The American Wind Energy Association (AWEA) recently reported in its third quarter market report that the U.S. wind energy industry installed 1649 megawatts (MW) of new power-generating capacity in the third quarter-an amount higher than either the second quarter of 2009 or the third quarter of 2008-bringing the total capacity added so far this year to over 5800 MW. The AWEA also reported that wind turbine manufacturing still lags below 2008 levels in both production and new announcements.
“Wind power installations are up, and that is good news for America’s economy, environment and energy security,” said AWEA CEO Denise Bode. “But manufacturing, which has the potential to employ many more Americans in good, clean energy jobs, remains uncertain. A firm, long-term national commitment to renewable energy is still needed for the U.S. to become a wind turbine manufacturing powerhouse and create hundreds of thousands of jobs.”
Since the early July announcement of rules to implement the stimulus bill, the wind industry has seen over 1600 MW (enough to serve the equivalent of 480,000 average households) of completed projects and over 1700 MW of construction starts. These projects equate to about $6.5 billion in new investment. The AWEA does not expect the fourth quarter of 2009 to be as strong as the fourth quarter of 2008, since the 5000 MW now under construction is nearly 38% lower than the over 8000 MW under construction at this time last year.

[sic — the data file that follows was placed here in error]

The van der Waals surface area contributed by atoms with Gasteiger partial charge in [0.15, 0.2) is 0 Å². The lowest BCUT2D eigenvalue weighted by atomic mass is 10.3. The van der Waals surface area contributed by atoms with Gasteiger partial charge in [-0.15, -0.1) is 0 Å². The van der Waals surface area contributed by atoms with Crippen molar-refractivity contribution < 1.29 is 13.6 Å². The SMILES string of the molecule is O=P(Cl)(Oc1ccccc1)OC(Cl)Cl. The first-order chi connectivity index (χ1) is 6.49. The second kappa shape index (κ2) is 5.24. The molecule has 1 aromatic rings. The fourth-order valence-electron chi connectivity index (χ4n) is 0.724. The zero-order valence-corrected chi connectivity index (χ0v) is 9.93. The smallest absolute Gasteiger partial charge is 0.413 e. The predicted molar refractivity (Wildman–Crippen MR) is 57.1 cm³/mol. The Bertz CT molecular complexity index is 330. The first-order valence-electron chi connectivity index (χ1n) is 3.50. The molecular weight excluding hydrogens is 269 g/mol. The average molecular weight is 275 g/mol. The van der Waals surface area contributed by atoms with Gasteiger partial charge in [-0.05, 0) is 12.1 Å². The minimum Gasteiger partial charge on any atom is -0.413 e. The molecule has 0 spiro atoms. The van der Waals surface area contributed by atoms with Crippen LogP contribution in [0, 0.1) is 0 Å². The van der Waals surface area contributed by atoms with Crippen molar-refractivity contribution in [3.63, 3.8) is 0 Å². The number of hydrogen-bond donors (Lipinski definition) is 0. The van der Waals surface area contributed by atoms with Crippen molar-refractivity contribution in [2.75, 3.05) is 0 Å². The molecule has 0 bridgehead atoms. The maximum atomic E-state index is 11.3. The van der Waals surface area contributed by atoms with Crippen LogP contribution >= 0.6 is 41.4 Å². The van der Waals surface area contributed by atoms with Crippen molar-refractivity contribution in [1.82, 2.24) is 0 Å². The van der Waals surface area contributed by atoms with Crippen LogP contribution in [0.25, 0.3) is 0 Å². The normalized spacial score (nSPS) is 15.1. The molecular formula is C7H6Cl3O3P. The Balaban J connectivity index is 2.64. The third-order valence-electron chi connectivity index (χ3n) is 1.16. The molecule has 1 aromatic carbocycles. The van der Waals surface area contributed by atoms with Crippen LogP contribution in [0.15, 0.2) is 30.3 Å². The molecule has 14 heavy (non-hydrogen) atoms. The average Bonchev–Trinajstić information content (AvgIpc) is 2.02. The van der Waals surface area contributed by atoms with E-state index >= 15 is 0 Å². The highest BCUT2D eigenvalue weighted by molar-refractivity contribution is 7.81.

The total wind power capacity now operating in the U.S. is over 31,000 MW, generating enough electricity to power the equivalent of nearly nine million homes, avoiding the emissions of 57 million tons of carbon annually and reducing expected carbon emissions from the electricity sector by 2.5%.
The state posting the fastest growth rate in the third quarter was Arizona, which installed its first utility-scale project. Pennsylvania ranked second in growth with 29%, followed by Illinois with 22%, Wyoming with 21%, and New Mexico with 20%.
For additional details, visit www.awea.org